But, you said that you, “…made a commitment to a few.”

Okay, I know that a couple of days ago in mentioning Don Bull’s corkscrew sale that I had “made a commitment to a few.”

Four actually.

Not that I wouldn’t have wanted to add even more to the collection. And, I was tempted by several others. Still, I knew that Tommy would be after a couple pieces, and a couple had been sold even before I jumped in.

And, there may be others that make their way to the island, and I am anxiously awaiting the next round of corkscrew pages (and the next).

What were the four?

The 1914 Josephine Spielbauer patent mentioned yesterday:


A glass bowl dosage cup. This would be the 1882 American Patent # 254,760 of J. Henry Zeilin. The Sterling examples do turn up, although not often. The glass example, I have never seen before. How could I resist?


I also grabbed the 1917 Otto Gessler patent (#1,218,757) for a Compound Tool. A fairly simple looking piece; I only know of a couple that have been found, and thus far it seems, no one has found it with the sheath as shown in the patent drawing.


And, finally (not that this is final, as I have no doubt there will be others in the coming weeks) I picked up the folding/bow example of the 1888 Greeley patent. A very cool little corkscrew, that I have been after years!


Will there be a fifth? I have no doubt that there will be. And, you just never know what will be turning up on our next antiquing trip, on the next auction, or…

Stay tuned.

Another nice grouping, and a best 6 candidate…

The other day reader, PW, sent in a photo of his obsession (and a collection within his collection) that of Thomasons. Fabulous collection PW!


Keep those photos coming!

On another corkscrew note, or cork puller note rather, I came home the other day from the wine shop, and there was a voicemail from BT, he had run into a hard to find cork puller, but since it was a double for him, wondered if we might work out a trade over a brief phone call.

On the voicemail, he laid out what he was looking for.  It all sounded fair to me, so I picked up the phone, in a couple of minutes, the deal was done (trading with Tommy or RL takes a bit longer than that, months sometimes).

So, in short order a nice cork puller will be heading to the collection. It is a pretty hard piece to come by, and a patent. Kahlen and Jordan’s design patent of 1948. When found, the sheath is marked BOTTLEKING.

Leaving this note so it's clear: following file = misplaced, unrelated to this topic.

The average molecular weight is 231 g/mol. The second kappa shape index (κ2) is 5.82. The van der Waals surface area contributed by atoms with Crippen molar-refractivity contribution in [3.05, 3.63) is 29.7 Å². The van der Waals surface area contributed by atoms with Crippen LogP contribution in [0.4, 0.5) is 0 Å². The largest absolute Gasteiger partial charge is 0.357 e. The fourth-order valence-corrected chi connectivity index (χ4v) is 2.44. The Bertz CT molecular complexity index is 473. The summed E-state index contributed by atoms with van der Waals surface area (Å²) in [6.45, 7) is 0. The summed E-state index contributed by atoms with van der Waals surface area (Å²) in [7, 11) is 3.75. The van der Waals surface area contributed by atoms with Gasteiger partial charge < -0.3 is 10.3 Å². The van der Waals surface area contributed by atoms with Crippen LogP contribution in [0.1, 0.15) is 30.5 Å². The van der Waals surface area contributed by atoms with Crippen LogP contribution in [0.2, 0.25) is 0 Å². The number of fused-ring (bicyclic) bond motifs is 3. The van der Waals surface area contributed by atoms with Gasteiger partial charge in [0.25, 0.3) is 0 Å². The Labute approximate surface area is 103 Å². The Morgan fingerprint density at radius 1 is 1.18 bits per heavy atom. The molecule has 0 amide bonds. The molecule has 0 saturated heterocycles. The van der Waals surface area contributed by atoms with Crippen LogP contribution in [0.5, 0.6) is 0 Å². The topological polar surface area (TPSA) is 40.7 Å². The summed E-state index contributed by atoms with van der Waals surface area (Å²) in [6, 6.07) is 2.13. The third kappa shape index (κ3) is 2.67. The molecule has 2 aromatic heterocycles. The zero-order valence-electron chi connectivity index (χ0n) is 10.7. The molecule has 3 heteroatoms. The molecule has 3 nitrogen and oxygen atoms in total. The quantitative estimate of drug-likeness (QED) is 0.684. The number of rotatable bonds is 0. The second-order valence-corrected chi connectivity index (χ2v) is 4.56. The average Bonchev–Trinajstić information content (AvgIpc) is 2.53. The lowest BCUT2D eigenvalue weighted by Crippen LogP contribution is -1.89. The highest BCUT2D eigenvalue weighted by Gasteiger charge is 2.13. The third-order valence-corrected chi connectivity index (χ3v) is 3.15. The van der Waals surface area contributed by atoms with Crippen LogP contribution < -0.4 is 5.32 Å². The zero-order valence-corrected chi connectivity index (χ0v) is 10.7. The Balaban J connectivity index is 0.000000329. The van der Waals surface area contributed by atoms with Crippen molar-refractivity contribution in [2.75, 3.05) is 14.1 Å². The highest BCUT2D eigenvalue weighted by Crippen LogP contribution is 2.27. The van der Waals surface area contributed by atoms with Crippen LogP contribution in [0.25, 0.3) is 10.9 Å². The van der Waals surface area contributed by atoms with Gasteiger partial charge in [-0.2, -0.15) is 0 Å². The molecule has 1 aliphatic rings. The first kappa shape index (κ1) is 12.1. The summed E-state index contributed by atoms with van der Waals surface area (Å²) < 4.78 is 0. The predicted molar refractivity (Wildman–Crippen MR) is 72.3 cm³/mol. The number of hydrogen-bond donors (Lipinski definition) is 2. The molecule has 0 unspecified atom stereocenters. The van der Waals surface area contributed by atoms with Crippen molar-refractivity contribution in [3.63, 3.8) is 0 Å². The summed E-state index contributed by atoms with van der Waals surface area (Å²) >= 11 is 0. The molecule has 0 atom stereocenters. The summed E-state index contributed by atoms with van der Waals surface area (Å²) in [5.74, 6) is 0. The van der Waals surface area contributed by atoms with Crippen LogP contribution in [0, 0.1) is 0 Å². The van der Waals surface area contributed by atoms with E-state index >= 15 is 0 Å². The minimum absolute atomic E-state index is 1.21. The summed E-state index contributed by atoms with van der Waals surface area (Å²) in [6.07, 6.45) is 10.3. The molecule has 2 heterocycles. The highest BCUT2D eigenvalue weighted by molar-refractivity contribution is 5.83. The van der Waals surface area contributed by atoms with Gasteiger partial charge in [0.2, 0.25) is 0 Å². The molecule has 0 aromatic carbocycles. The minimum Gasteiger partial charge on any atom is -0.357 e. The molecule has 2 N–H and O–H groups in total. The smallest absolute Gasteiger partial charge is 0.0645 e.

Kahlen and Jordan’s patent description explains that, “…we respectively, Fritz Kahlen, a citizen of Germany, residing at New York, in the county of New York and State of New York, and Peter P. Jordan, a citizen of the United States of America, and residing at Jackson Heights, in the county of Queens and State of New York, have invented a new, original, and ornamental Design for a Combined Bottle Opener and Cork Remover, of which the following is a specification, reference being had to the accompanying drawing, forming a part thereof.”

In the patent drawings they provide several illustrations.

Figure 1 is a front elevational view of a combined bottle opener and cork remover, showing our new design,



Figure 2 is a side elevational view of the device shown in Figure ‘1,


Figure 3 is an exploded view of the device shown in Figure 1,


Figure 4 is a side elevational view of the device as shown in Figure 3.



A great addition to the collection!

Thanks for the trade BT!

The Bottleking Cork Puller, could very well make the best 6 of the year!


Every one has a use for a Knife, Reamer, File, Saw, Chisel, Screw Driver or Cork Puller.

From the The Columbian volume 4, number 1 – April 1911;

No. 602 “ULERY”
Pocket Knife Tool Kit

Every one has a use for a Knife, Reamer, File, Saw, Chisel, Screw Driver or Cork Puller. This outfit is practical, yet so small, being contained in a Leather Pocket Book 4 ¼ x 3 ¼ inches, is, by carrying it in your pocket, always at hand for immediate use, whether Camping, Boating, Teaming, Driving, in the Shop, Factory, Office, Store, Warehouse, Automobile, on the Farm, Bicycle, or around the Home.

Any Tool firmly attached or detached to the Pocket Knife in a second.



Quite the handy little kit, the cork puller tool that attaches (and detaches in a second) is William T. Vallandingham’s American patent for a cork extractor (# 883,988) awarded April 7, 1908.